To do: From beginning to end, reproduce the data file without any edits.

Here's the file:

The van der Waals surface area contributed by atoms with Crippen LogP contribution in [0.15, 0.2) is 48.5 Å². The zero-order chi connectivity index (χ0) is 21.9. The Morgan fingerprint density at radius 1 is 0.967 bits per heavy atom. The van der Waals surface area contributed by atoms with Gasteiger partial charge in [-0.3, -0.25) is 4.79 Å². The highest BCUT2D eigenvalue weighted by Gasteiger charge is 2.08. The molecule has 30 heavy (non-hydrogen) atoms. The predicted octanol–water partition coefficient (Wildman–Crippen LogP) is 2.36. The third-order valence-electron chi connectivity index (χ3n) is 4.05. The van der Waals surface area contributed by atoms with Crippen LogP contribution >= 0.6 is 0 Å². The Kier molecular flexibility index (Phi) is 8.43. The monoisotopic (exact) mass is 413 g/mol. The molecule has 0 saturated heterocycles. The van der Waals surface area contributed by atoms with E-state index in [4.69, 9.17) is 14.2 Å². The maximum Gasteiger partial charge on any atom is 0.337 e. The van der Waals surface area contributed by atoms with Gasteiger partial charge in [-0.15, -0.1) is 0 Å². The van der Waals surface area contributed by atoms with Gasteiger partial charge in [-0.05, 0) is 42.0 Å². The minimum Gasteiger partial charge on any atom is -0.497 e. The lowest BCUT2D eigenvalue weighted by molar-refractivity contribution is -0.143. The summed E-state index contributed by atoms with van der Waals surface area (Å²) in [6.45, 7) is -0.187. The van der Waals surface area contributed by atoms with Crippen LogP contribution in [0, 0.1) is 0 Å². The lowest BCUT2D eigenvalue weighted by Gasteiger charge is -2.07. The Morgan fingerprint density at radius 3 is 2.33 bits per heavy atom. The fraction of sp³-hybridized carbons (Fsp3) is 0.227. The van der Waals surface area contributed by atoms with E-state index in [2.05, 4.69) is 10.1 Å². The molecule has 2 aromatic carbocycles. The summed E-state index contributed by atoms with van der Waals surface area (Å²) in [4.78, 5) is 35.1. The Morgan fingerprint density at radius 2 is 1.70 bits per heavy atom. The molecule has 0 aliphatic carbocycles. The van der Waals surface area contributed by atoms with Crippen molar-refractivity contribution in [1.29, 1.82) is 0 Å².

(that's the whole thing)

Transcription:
The van der Waals surface area contributed by atoms with Crippen LogP contribution in [0.15, 0.2) is 48.5 Å². The zero-order chi connectivity index (χ0) is 21.9. The Morgan fingerprint density at radius 1 is 0.967 bits per heavy atom. The van der Waals surface area contributed by atoms with Gasteiger partial charge in [-0.3, -0.25) is 4.79 Å². The highest BCUT2D eigenvalue weighted by Gasteiger charge is 2.08. The molecule has 30 heavy (non-hydrogen) atoms. The predicted octanol–water partition coefficient (Wildman–Crippen LogP) is 2.36. The third-order valence-electron chi connectivity index (χ3n) is 4.05. The van der Waals surface area contributed by atoms with Crippen LogP contribution >= 0.6 is 0 Å². The Kier molecular flexibility index (Phi) is 8.43. The monoisotopic (exact) mass is 413 g/mol. The molecule has 0 saturated heterocycles. The van der Waals surface area contributed by atoms with E-state index in [4.69, 9.17) is 14.2 Å². The maximum Gasteiger partial charge on any atom is 0.337 e. The van der Waals surface area contributed by atoms with Gasteiger partial charge in [-0.15, -0.1) is 0 Å². The van der Waals surface area contributed by atoms with Gasteiger partial charge in [-0.05, 0) is 42.0 Å². The minimum Gasteiger partial charge on any atom is -0.497 e. The lowest BCUT2D eigenvalue weighted by molar-refractivity contribution is -0.143. The summed E-state index contributed by atoms with van der Waals surface area (Å²) in [6.45, 7) is -0.187. The van der Waals surface area contributed by atoms with Crippen LogP contribution in [0, 0.1) is 0 Å². The lowest BCUT2D eigenvalue weighted by Gasteiger charge is -2.07. The Morgan fingerprint density at radius 3 is 2.33 bits per heavy atom. The fraction of sp³-hybridized carbons (Fsp3) is 0.227. The van der Waals surface area contributed by atoms with E-state index in [2.05, 4.69) is 10.1 Å². The molecule has 2 aromatic carbocycles. The summed E-state index contributed by atoms with van der Waals surface area (Å²) in [4.78, 5) is 35.1. The Morgan fingerprint density at radius 2 is 1.70 bits per heavy atom. The molecule has 0 aliphatic carbocycles. The van der Waals surface area contributed by atoms with Crippen molar-refractivity contribution in [1.29, 1.82) is 0 Å².